How to Paint Watercolor Partridge with Pear Leaves for Beginners and Kids
With Christmas just around the corner, I thought it would be fun to watercolor paint a Partridge with some Pear leaves! Today in this tutorial, I’m going to show you how to watercolor paint this partridge even if you are the newest beginner. This is one of those projects that looks complicated but is actually really fun and easy! You might also enjoy the painting the Free Christmas Advent Calendar
Watercolor is such a great medium because it’s so versatile and dries quickly making it easy to do during a child’s nap time or whenever you can sneak some time for yourself. This is one of many tutorials/patterns I’ve made to help you feel more comfortable and confident with this awesome medium.
I designed this project with the busy mama/grandma in mind so I hope it will bring you lots of enjoyment and fun. In fact, it’s the perfect project to invite the kids to join you!
Paint a Partridge with Pear Leaves With Me
Notice I said paint and not draw? I’m taking the drawing part out of the equation. Let’s not get caught up on the drawing part yet (unless of course, you want to). Just enjoy the watercolor painting process. You will learn so much as you just experiment without the pressure to draw the perfect picture. One skill at a time, I say. So with that out of the way, let’s get started!
Before we get started, I’d like to invite you to join us at Nature’s Art Club! It’s a club designed to get you and your family into art and nature through monthly watercolor projects, coloring pages, original poetry, fun facts and more. You can check it out here. or just click on the photo below.
- Winsor Newton 12 pan watercolor set (or whatever you have on hand)
- Watercolor Brush Set that includes Sizes 2 and 6
- 140lb Watercolor Paper
- Printable Pattern (found in the Watercolor School or Nature’s Art Club)
- Graphite Paper or Window, iPad, Lightboard for tracing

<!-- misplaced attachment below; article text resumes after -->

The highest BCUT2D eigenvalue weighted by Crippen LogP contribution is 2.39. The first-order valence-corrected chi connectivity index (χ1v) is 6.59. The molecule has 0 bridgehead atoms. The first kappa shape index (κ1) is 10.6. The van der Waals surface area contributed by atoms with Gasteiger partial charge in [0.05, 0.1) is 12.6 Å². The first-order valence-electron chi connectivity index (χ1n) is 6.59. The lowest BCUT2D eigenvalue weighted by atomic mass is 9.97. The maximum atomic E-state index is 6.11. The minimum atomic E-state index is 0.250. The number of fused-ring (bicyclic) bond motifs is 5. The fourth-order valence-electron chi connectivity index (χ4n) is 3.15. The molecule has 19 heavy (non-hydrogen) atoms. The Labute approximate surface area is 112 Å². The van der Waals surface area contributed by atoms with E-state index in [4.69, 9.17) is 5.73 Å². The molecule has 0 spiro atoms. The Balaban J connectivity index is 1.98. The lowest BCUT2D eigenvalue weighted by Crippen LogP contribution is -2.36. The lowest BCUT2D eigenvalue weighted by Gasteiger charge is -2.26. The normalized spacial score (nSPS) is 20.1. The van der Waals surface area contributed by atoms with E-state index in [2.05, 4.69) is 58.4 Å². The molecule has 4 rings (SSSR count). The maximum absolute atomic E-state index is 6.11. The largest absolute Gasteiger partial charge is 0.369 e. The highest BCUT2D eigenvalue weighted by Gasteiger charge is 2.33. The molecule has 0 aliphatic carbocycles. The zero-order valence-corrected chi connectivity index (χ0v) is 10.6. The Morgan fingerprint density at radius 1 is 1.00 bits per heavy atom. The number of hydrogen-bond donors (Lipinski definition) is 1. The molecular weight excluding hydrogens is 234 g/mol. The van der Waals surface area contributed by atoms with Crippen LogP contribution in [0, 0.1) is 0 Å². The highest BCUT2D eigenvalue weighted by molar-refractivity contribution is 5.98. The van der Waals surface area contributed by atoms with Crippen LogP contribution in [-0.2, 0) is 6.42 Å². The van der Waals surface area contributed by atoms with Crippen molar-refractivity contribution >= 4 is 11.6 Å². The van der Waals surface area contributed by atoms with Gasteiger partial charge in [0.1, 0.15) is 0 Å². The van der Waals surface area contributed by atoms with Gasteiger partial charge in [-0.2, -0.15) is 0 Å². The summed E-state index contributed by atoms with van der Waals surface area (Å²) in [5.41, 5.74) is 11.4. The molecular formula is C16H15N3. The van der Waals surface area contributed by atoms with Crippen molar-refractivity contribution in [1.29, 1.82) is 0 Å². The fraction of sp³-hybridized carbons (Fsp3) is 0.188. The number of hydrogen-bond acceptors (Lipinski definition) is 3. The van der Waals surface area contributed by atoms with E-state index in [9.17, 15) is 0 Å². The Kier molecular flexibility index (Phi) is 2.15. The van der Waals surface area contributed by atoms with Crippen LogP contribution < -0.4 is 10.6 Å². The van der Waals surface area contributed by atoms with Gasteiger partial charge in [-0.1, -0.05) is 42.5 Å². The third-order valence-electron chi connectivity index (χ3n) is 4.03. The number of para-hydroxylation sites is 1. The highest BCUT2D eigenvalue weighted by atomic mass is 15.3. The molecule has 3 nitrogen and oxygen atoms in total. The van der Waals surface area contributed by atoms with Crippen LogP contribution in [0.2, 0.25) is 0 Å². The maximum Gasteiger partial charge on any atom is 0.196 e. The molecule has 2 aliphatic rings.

- Pencil (don’t press hard when tracing, just lightly)
- A Kneaded Eraser (perfect way to make your lines faint but not too faint that you can’t see them)
- Sharpie No Bleed Pen (optional for outlining after the painting is complete)
1. Print Out Your Pattern
If you are already a member of Nature’s Art Club, you can access the pattern in Nature’s Art Club.
We offer FREE patterns in our Lily and Thistle Resource Library (get your password below).
FREE WATERCOLOR PATTERNS AND PROJECTS!
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2. Trace Your Pattern
There are so many ways to trace your pattern. You can use graphite paper, a window, an iPad or you can even purchase an inexpensive light board. I did a post all about tracing HERE.
Just remember not to push down too hard when tracing. You want your lines to be visible enough to guide you as you are painting but not so dark that they distract from your watercolor.
3. Paint Your Partridge!
Partridges are so cool! Did you know that when baby partridges hatch, their eyes are open and they already have feathers? They can even leave the nest and feed themselves! As I’ve observed nature on a regular basis, I’ve learned so many cool things and it’s been so fun to share these discoveries with my kids.
Watercolor is so fun and forgiving and gives us a chance to stop, observe, and connect. Just play with the paint! Remember more water equals lighter, pastel-like colors, less water equals darker, more vibrant colors. Have fun and don’t overthink it. For this one, I made you a video. Please let me know if you have any questions or suggestions! I’m posting to my watercolor painting channel on YouTube so if you’d like to be notified of new videos, you can subscribe HERE.
4. Give to Someone You Love
Now go and give it to someone you love or display on your mantel for Christmas and enjoy what you’ve accomplished. 🙂 I hope this will be a fun little project and provide many happy memories. Please let me know if you have any questions. I am so happy to help.
And remember, your life is your art.
Your friend in Nature